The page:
What happens when the voice of youth turns 80? Ask the enigmatic Bob Dylan.

·6 min read

There was a once a cartoon that chronicled the reluctant maturation of a generation. It ran in a regional newspaper, but was likely the production of national syndication. A rough recall of when it was published: 50 years ago this month.

The drawing depicted what was then a stereotypical post-1960s youth (collar length hair, John Lennon spectacles) thumbing through the album bins of a record store. Over his shoulder, was a hipster sales clerk giving unsolicited commentary on the artist whose works the customer was perusing.

“Better get them, now,” the clerk remarked. “All of Bob Dylan’s records are going to self-destruct when he turns 30.”

If a few slabs of vinyl would vanish in a puff of smoke once the generational figurehead hit the big 3-0, strap yourself in and look for mushroom clouds to bloom over what few record stores you can still find. On May 24, Dylan turns 80.

Such a milestone seemed unfathomable during those comparatively naive days of the ’60s and ’70s. Pop culture, including any ancestral variant of rock ‘n roll, was never viewed as an elders game. The music, along with the art it expressed, was a reflection of the times. More importantly, it was a declaration of youth. Singing the biting electric choruses of “Like a Rolling Stone” or “Positively 4th Street” at 60? 70? 80?. Get outta here, pops. You’re dreaming.

Remember Pete Townshend’s fabled verse from The Who’s 1965 hit “My Generation?” – “Hope I die before I get old.” Townshend, by the way, turns 76 next week and is still performing with The Who.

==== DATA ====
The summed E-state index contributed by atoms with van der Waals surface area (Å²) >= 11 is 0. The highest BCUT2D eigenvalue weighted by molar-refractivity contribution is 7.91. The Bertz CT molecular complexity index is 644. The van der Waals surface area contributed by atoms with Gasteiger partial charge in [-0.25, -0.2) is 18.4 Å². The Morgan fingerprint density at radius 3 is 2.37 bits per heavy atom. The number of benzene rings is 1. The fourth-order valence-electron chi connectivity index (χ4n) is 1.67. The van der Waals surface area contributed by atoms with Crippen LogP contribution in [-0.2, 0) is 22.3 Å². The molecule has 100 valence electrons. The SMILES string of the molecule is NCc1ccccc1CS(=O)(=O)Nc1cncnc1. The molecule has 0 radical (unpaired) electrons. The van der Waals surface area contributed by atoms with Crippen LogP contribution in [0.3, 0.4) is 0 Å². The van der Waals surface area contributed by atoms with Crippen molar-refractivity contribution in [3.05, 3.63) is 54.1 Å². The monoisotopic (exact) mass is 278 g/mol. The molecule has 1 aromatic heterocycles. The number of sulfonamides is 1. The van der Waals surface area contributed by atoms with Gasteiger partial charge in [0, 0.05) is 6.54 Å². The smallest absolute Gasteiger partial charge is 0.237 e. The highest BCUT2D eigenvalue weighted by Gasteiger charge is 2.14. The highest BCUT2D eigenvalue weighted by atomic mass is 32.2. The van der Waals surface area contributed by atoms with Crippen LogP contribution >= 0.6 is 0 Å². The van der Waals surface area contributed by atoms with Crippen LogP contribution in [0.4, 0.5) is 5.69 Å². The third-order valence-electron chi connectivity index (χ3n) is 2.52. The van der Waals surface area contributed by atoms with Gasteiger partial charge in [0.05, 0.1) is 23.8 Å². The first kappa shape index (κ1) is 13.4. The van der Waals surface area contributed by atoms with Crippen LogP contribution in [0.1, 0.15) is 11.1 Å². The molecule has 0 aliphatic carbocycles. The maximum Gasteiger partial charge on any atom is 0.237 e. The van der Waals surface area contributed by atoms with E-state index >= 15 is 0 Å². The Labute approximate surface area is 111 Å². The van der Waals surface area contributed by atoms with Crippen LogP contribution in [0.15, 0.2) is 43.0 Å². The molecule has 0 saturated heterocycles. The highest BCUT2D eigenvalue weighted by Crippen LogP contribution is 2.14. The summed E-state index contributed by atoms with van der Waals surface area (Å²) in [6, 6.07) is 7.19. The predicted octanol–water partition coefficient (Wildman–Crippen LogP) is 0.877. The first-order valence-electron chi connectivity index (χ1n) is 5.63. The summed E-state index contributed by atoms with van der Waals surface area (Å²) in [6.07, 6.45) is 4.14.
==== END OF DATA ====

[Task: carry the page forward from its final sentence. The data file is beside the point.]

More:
Of course, one of Dylan’s great talents through the years has been his ability to confound. Like any artist of lasting worth, his career ebbed and flowed with triumphs that reaffirmed his pop poet laureate/social wayfarer status of the ’60s and misfires that had critics and fans leaving him for dead more than once.

In this Dec. 8, 1975 file photo, Bob Dylan performed before a sold-out crowd in New York’s Madison Square Garden. Through constant re-invention, Dylan has remained relevant to music culture for seven decades.
In this Dec. 8, 1975 file photo, Bob Dylan performed before a sold-out crowd in New York’s Madison Square Garden. Through constant re-invention, Dylan has remained relevant to music culture for seven decades.

Yet, time and time again, Dylan has survived and thrived. He has released at least one landmark album in each of the last seven decades. Some built upon a deeply schooled folk voice from which all his electric aliases emerged. Others shifted producers and players and, subsequently, the focus of his songwriting. All were reflections of a writer who was as expertly versed in takes on societal graces and ruptures as he was on tales of personal turmoil.

The essential albums: There were a half-dozen classics from the ’60s alone - the folk-defining “Another Side of Bob Dylan” (1964), the electric manifesto “Highway 61 Revisited” (1965), the paisley poetic masterwork “Blonde on Blonde” (1966), the rootsy boomerang “John Wesley Harding” (1968) and the country detour “Nashville Skyline” (1969).

The ’70s gave us Dylan’s richest and most troubled romantic confessional, “Blood on the Tracks” (1974). The ’80s, Dylan’s most artistically erratic decade, closed with “Oh, Mercy” (1989), a brilliantly scorched meditation produced by Daniel Lanois, as was his finest ’90s recording, the ambiently inclined and lyrically prophetic “Time Out of Mind” (1997). The later triggered a considerable artistic renaissance for Dylan’s music that continues to this day.

The output slowed with the arrival of the 21st century, but not to the point where his records couldn’t balance a wary narrative glimpse of society with growing musical accents that echoed back to old world Americana. Submitted as evidence: “Modern Times” (2006), “Tempest” (2012) and the stylistic monsoon “Rough and Rowdy Ways” (2020).